Our SWT reconstruction at Farewell lake indicates that although the 20th century, represented by the uppermost three samples, was among the warmest periods of the past two millennia, two earlier intervals may have been comparably warm (A.D. 0-300 and A.D. 850-1200). These data agree with tree-ring evidence from Fennoscandia, indicating that the recent warmth is not atypical of the past 1000 years (33, 34).[6]
[Von Interesse Fig. 3.; die durchschnittlich höheren Temperaturen im Mittelalter gegenüber der Kleinen Eiszeit sind meines Erachtens claire and distincte ablesbar, W.v.B.]
Hu et al. 10555.


Loso et al. finden in ihrer 2006, in Quaternary Research publizierten Arbeit A 1500-year record of temperature and glacial response inferred from varved Iceberg Lake, southcentral Alaska [pdf-Format, ca. 1 MB]) ebenfalls Evidenz für die Existenz einer MWP im Untersuchungsgebiet vor.

Sie führen folgendermaßen ein:
In this paper, we present a new 1500-yr-long varve record from iceberg lake, a proglacial lake in the heart of southern Alaska's icefileds.  ... Even taking into account the evidence for early onset o the Little Ice Age in southern Alaska around 1200 A.D. (Wiles et al., 2002)[7], this chronology clearly spans a complete warm-cold-warm cycle, including clear expressions of both the LIA and the MWP that preceded it.
Loso et al., 13.


Um letztlich konkludieren zu können:
Relative to the entire period of record, temperatures suggested by the chronology were lowest around 600 A.D., increased slowly and sporadically from then until reaching a relatively stable value in the Medieval Warm Period between A.D. 1000 and 1250, cooled again towards a sustained period of Little Ice Age cold between A.D. 1500 and 1850, and have increased dramatically since then.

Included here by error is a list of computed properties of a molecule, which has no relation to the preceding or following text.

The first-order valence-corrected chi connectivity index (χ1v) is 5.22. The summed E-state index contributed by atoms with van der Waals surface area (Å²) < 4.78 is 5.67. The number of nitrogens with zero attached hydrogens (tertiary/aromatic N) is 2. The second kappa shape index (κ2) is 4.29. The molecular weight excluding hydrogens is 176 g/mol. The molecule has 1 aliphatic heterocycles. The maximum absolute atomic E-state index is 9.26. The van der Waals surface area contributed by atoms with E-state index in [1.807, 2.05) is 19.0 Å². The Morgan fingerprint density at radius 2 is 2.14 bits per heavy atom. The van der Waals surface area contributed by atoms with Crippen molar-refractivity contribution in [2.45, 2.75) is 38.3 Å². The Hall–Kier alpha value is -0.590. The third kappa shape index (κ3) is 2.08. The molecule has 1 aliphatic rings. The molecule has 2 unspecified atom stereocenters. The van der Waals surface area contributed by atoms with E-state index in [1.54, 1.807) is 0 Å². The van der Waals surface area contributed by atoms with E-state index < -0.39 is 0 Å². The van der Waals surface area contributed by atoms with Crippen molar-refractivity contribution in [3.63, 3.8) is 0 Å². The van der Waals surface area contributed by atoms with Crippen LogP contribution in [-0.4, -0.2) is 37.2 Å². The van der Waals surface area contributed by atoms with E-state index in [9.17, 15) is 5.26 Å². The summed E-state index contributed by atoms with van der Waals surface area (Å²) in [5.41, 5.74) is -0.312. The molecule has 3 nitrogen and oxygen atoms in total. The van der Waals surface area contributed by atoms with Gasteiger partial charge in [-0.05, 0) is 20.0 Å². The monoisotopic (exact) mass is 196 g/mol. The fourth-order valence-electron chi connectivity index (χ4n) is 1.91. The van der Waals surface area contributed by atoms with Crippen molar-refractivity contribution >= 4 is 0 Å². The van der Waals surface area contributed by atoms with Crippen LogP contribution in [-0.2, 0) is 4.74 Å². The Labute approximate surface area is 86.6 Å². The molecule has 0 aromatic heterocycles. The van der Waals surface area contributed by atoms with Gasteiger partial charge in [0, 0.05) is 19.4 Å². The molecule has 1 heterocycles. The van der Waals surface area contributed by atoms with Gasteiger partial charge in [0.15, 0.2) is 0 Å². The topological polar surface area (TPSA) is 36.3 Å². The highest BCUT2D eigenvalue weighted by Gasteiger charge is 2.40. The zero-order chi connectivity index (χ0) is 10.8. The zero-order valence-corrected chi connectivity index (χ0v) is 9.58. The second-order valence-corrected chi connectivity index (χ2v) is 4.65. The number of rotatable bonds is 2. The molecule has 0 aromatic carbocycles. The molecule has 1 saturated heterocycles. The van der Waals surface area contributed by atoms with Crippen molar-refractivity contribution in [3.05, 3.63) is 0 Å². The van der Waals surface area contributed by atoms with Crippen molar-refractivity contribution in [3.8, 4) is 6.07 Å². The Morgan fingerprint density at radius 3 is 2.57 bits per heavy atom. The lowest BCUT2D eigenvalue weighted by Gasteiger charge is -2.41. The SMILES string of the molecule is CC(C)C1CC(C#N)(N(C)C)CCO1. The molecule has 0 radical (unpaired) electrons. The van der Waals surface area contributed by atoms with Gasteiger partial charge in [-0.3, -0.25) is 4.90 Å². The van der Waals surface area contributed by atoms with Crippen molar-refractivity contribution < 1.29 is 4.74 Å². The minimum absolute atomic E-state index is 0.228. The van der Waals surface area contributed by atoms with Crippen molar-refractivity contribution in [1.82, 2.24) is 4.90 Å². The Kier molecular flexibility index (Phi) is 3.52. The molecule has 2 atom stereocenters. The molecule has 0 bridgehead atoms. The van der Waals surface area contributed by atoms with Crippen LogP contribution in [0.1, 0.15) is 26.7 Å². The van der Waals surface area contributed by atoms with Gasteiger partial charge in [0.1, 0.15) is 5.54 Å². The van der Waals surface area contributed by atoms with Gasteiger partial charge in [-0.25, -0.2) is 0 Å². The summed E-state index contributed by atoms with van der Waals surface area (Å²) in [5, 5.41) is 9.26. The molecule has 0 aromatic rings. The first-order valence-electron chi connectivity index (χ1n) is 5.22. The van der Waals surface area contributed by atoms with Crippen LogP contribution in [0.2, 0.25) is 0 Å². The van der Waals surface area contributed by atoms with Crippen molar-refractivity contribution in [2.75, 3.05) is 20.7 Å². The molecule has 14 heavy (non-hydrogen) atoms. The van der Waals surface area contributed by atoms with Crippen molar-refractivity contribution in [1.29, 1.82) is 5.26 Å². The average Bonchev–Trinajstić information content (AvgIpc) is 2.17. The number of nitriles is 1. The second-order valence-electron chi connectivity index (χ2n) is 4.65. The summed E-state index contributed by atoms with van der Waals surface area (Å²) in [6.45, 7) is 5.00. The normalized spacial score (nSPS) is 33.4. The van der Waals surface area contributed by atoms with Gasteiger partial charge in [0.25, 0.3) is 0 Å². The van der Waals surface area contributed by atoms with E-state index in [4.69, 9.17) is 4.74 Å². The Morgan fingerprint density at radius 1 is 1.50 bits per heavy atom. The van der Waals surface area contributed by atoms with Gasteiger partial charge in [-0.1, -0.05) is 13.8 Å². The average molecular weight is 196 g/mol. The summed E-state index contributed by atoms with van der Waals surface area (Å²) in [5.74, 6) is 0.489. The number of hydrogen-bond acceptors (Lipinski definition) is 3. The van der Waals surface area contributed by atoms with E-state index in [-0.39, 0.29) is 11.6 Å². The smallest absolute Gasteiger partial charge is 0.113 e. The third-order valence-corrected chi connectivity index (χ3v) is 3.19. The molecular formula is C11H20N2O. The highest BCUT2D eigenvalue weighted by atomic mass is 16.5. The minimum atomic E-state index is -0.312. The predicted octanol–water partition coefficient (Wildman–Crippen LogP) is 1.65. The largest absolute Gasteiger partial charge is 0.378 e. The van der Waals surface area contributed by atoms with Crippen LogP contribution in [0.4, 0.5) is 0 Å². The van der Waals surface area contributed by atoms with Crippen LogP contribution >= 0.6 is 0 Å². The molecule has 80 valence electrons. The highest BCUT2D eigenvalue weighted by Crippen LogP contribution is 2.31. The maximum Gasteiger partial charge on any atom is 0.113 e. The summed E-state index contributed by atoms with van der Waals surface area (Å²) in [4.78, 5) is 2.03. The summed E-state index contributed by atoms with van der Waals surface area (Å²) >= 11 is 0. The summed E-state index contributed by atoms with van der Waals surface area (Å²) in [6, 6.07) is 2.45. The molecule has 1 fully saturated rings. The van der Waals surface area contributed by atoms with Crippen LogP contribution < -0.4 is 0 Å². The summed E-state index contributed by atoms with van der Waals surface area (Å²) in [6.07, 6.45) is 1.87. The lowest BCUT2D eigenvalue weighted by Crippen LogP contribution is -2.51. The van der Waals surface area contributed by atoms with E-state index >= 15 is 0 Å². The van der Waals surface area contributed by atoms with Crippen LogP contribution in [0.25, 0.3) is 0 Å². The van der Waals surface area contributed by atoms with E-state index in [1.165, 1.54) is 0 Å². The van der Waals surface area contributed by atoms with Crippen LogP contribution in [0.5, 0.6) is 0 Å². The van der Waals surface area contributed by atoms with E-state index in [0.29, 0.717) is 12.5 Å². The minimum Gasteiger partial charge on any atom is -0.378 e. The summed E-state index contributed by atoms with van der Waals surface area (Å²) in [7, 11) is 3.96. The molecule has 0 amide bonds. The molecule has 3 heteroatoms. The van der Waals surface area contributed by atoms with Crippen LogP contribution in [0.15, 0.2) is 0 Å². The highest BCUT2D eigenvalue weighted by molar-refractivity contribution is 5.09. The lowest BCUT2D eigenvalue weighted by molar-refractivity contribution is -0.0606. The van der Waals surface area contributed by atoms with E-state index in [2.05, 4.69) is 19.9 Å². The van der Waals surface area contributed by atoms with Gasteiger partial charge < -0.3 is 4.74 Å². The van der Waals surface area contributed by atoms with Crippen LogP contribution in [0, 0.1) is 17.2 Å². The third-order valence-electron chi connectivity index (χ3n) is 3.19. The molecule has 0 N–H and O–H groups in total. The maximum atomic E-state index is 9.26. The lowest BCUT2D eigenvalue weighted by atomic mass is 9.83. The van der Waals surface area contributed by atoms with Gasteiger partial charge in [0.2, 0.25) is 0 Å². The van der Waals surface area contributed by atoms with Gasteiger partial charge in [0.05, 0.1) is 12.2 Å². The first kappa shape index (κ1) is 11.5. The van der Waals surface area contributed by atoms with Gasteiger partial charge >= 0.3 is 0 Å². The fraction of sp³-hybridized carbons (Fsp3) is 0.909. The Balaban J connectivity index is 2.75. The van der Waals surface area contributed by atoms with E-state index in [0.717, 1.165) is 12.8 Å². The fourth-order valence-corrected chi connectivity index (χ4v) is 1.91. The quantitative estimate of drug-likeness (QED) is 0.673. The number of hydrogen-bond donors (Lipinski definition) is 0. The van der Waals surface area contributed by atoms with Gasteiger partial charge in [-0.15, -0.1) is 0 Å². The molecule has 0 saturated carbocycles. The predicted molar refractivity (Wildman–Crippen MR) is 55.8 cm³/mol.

Loso et al., 23.


Als nächste Arbeit wollen wir On the long-term context for late twentieth century warming (pdf-Format, 920 KB) von D'Arrigo et al., erschienen in Journal of Geophysical Research, anführen. D'Arrigo et al. "develop two new tree-ring-based reconstructions of NH temperatures that address several priorities recommended for the generation of such records" (2). Die in Alaska liegenden Proxydaten, welche weit genug zurückreichen, weisen eine MWP auf, klar ersichtlich in Table 1., an den Daten "Seward" und "Coastal Alaska", abzulesen in Figure 2. Generell in Bezug auf die NH konkludieren D'Arrigo et al. nachstehend:
We have presented STD and RCS NH temperature reconstructions for the past 1259 years. In so doing, we have addressed several recommended priorities [Esper et al., 2005b][8] for the development of large-scale reconstructions (see above). ... The NH RCS reconstruction displays pronounced variability, including significant "MWP" and "LIA" departures.
D'Arrigo et al, 11.


Auch die Studie von McKay et al., Biogenic silica concentration as a high-resolution, quantitative temperature proxy at Hallet Lake, south-central Alaska (pdf-Format, 1,35 MB), erschienen in Geophysical Research Letters, zeigt eine MWP an. Die Autoren schreiben:
BSi-inferred summer temperatures were warmer than the long-term (2ka) average (3.1 °C) from ca. 100 to ca. 500 AD, before decreasing rapidly to ca. 2°C by 600 AD (Figure 3). This cooling coincides with a period of glacial advance in the Chugach Range, and the Kenai and St. Elias Mountains [Wiles et al., 2008][9]. After ca. 600 AD, summer temperature gradually icreased from 2 to ca. 4°C by 1300 AD, and remained above the 2 ka average until ca. 1500 AD.
Mc Kay et al., 5